Global climate change is associated with significant changes to short-term weather extremes as well as long-term weather characteristics in different regions. Whilst the magnitude of climate changes are extremely uncertain, it is likely that summers will become warmer and drier, and there will be an increase in the intensity of rainfall events. These intense rainfall events will lead to an increased number of flooding events that remain for longer periods of time, and the occasional inundation of land that has rarely been flooded in the past. There is the possibility that increased flooding intensity and frequency will influence the soil properties, which in turn may affect the behaviour and mobilisation of potentially toxic elements (PTEs) in floodplain soils. It likely that many floodplains downstream of urban catchments, particularly those catchments with a history of industrial development, may harbour a legacy of contaminants that have been deposited with floodplain sediments. To investigate the impact of fluvial flooding on PTE mobility in floodplain soils, I used the Loddon Meadow floodplain site; situated adjacent to the River Loddon in the Southeast of England, as a model floodplain, typical of a lowland floodplain downstream of an urban catchment. Preliminary work characterised the floodplain topography using geospatial techniques and compared elevation with the spatial distribution of soil PTEs concentrations. The topography of the floodplain was found to influence the deposition of some PTEs (e.g. Cr, Cu, Ni and Zn), providing strong evidence that the source of these PTEs to this floodplain site originated from point source or diffuse pollution upstream in the urban catchment. The novel combination of geospatial mapping of elevation and geochemical analyses could be adopted as a method for determining the source of PTEs to other study sites. Analysing soil pore water chemistry provides the more useful measurement of the mobile fraction of PTEs, rather than the total concentration bound to the solid fraction. There are a number of methods for extracting pore water from soil samples; we compared an example of an in-situ method (RhizonTM sampler) with an example of an ex-situ method (centrifugation). There were no significant differences found in the pore water chemistry, despite the centrifugation exerting a pressure on the soil sample orders of magnitude higher than the RhizonTM sampler. We found, however, that in terms of useability through a range of soil moistures and consistency of sample volume extracted, the centrifuge was the preferred method for this particular study. We highlight examples where the opposite conclusion might be reached. Laboratory mesocosm studies have reported increased PTE mobilisation with artificial flooding events. However, it can be difficult to extrapolate these finding due to the controlled conditions of the laboratory set-up (e.g. room temperatures are often higher than found in the field). We found that there was a need for on-site experiments that consider the effects of flooding using real-time field observations. We therefore took a field-based approach; extracting soil pore waters, by centrifugation, from the Loddon Meadow floodplain pre-flood, during a flood and post-flood. We found that the flooding event did not influence the mobility of all of the PTEs in the same way. However, we found concentrations of Cd, Cu and Cr significantly decreased post-flood compared to pre-flood. The dominant process identified to explain this decrease was precipitation with sulphides, which occurred during the flood and subsequently resulted in the significant decrease in concentrations post-flood. A slight increase in pH may have aided adsorption processes onto organic matter and clay minerals. We also found a decrease in dissolved organic matter in solution and this would have reduced the capability of the pore water to complex PTEs in solution. It is possible that the decreased concentrations found were a result of dilution, due to the increased water volume from the river and ground water. When analysed, the river and ground water had considerably lower concentrations of PTEs than the soil pore waters. The impact of a flooding event on PTEs mobility is the combination of multiple processes. So, while we observed some processes increasing the concentrations of PTEs; for example, the reductive dissolution of Mn oxides, predominantly in the lower elevation areas of the floodplain. The overall net effect of the flooding event was a decrease in PTE concentrations, because processes like sulphide precipitation were dominant. There were no significant increases in PTEs mobility due to the flooding event and as such, no evidence to support the idea that floodplains become a source of PTEs. This is contrary to the evidence from laboratory studies, that found there is mobilisation of PTEs due to flooding. This study highlights the importance of understanding the dominant processes that drive the mobility of individual PTEs on specific floodplains, so that site-specific predictions can be made on the impact of future flooding on the mobilisation of legacy contaminants. Further field-based monitoring; collecting data pre-flood, during the flood and post-flood, from varying soil types and composition (e.g. clay, sand, silt, peat and loam) is required to support future modelling exercises. This would improve our capability to predict the impact of increased intensity and duration of flooding on soil porewater chemistry and PTE mobility.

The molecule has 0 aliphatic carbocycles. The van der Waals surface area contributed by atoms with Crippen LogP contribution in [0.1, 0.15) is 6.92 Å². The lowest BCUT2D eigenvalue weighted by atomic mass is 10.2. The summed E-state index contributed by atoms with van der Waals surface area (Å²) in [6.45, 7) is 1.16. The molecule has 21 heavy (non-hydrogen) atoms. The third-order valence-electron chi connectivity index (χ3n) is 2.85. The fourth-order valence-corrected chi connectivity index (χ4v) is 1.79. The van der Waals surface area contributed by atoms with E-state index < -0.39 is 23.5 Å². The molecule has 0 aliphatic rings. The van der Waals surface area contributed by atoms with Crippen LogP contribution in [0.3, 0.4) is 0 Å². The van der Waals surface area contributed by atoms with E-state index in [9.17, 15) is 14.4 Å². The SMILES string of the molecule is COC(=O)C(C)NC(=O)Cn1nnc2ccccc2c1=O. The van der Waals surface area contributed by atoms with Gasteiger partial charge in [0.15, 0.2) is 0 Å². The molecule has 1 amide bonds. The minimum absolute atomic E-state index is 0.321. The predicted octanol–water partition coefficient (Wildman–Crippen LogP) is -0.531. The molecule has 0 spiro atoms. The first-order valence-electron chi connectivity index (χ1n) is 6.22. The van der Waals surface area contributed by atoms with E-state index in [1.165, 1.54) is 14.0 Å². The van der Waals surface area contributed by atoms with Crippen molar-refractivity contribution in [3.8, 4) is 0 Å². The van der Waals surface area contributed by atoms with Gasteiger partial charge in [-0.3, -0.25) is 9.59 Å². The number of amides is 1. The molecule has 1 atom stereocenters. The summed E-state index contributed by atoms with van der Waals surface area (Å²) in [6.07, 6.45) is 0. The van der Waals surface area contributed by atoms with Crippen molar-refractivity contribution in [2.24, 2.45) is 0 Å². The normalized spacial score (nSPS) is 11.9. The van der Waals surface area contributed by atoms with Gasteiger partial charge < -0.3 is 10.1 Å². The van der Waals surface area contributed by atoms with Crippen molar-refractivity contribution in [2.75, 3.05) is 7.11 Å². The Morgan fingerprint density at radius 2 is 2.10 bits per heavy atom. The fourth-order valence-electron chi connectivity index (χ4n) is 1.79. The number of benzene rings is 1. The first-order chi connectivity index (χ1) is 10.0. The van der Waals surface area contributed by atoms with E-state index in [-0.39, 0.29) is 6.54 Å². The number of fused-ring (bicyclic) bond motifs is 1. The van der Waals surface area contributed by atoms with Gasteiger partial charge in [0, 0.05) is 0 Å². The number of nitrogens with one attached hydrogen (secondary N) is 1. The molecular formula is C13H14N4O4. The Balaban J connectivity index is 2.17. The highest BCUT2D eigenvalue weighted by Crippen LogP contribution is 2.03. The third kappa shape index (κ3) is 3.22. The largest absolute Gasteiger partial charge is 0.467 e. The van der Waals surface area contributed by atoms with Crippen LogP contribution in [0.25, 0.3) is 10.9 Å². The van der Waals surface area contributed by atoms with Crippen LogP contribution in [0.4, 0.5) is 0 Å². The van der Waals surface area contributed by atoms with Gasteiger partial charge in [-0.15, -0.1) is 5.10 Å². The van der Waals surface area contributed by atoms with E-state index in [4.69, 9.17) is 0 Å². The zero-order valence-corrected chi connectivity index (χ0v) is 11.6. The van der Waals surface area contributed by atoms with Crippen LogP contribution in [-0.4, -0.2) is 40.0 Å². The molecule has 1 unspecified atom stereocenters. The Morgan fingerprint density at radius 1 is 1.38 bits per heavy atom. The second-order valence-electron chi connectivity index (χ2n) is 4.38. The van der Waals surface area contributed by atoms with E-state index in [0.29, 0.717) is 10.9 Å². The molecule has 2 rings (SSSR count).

Item Type:Thesis (PhD)
Thesis Supervisor:Sizmur, T. and Verhoef, A.
Thesis/Report Department:School of Archaeology, Geography & Environmental Science
Identification Number/DOI:
Divisions:Science > School of Archaeology, Geography and Environmental Science > Department of Geography and Environmental Science
ID Code:101745